As soon as the trailer for the Hughes Brothers newest flick “The Book of Eli” starts, if you’re a gamer, you smell something eerily familiar. Everything from the landscapes, the look of the characters, the weapons and the overall cinematography screams “Fallout 3,” which for those of you who do not know, is arguably the greatest game of the modern video game era. Set in a post-apocalyptic society, even the story itself seems to be loosely based on the game.
If you’ve never played the game, check out this trailer:
Armed with a more than solid cast of Denzel Washington, Gary Oldman, Mila Kunis, Ray Stevenson Michael Gambon, and Jennifer Beals [who seemingly doesn’t age], “The Book of Eli” may be able to do more than swim in the lukewarm waters of January film releases and do the game justice and restore the Hughes brothers’ receding credibility.
Overall, the film looks action-packed and has Oldman as the villain, a role that many will flock to the theaters to see. Washington looks to be channeling a bit of Will Smith from “I am Legend,” while modifying his badass routine from “Man on Fire,” providing at the least, a decent enough amount of conflict and energy that will without a doubt be needed for the film to thrive. Add in the solid supporting cast and the sex appeal of Kunis and there may be in fact enough brevity for this film to hold its own when it’s released on January 15.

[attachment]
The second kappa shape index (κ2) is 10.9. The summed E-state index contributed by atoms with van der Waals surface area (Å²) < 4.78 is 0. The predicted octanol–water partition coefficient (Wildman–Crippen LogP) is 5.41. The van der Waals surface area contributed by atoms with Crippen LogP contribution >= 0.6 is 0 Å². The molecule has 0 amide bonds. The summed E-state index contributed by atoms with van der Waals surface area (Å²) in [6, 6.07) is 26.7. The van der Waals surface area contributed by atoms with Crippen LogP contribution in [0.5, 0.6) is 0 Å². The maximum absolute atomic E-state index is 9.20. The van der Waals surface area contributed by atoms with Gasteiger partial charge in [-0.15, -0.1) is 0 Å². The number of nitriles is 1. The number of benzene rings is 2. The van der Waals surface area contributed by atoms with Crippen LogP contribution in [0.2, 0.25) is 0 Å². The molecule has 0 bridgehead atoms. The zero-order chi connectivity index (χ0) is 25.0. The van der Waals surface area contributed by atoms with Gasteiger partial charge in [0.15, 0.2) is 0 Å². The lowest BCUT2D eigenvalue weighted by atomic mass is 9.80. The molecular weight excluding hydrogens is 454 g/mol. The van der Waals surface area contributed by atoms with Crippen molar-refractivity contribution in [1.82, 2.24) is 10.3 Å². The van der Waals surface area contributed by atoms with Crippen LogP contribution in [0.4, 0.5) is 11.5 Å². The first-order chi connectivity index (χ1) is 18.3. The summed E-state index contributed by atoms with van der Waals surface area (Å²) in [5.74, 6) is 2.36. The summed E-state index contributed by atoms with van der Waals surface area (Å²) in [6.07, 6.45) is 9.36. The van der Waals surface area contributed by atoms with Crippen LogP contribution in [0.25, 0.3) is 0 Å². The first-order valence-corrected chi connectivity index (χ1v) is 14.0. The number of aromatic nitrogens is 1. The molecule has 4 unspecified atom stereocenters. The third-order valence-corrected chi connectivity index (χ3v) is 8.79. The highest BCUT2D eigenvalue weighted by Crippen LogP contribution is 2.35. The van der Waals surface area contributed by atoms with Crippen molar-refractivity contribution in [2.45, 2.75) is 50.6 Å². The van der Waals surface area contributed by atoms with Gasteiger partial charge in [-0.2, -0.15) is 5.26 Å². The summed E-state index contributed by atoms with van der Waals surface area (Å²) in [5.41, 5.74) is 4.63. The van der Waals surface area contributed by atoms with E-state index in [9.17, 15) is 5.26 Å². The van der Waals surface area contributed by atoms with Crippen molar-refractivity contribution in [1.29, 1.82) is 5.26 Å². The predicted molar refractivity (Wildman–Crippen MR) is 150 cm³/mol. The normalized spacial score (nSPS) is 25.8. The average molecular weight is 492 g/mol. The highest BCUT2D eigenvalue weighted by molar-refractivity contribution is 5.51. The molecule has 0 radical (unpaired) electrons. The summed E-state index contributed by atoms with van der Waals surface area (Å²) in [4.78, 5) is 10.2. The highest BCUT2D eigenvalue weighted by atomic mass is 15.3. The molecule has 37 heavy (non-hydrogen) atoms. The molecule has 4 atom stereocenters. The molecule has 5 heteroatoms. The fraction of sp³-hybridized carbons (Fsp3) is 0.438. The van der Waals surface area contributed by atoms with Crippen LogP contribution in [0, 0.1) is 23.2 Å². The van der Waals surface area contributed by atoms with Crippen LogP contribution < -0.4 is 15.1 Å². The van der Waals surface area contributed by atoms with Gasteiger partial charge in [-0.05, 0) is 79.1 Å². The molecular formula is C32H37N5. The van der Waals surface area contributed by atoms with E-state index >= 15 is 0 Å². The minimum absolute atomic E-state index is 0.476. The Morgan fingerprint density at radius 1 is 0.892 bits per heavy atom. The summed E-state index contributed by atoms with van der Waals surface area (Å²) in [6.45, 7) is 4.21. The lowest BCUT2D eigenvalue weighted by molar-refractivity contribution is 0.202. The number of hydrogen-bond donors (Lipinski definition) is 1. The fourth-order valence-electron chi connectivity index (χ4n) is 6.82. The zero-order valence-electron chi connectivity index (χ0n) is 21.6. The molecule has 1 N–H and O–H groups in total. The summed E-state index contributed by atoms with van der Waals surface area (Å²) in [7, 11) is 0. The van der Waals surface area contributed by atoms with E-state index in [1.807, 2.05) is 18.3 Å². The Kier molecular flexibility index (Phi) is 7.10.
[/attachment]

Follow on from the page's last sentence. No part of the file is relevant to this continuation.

However, the Hughes brothers don’t exactly have the best track record, as they’ve proven before that just because a film they’re directing looks like it’s based on a winner, and has a pair of winners headlining it, that alone doesn’t assure its success.
Their last film together was the 2001 “From Hell,” which in spite of a reputable cast and being based on an amazing original work by comic book legend Alan Moore, garnered mediocre reviews amongst fans and critics alike, who either loved it for its solid cinematography or hated it for its uneven plot development. While Albert hasn’t directed anything since then, focusing on television instead, brother Allen hasn’t had the best run of luck as of late either, directing “New York, I Love You,” which was originally screened at the Hamptons Film Festival last year and ended up bringing in less than $1.5 million at the box office once it was released.
Because of that, it’s obvious that this film will be an important one for both of them.
If you haven’t seen the trailer, check it out here: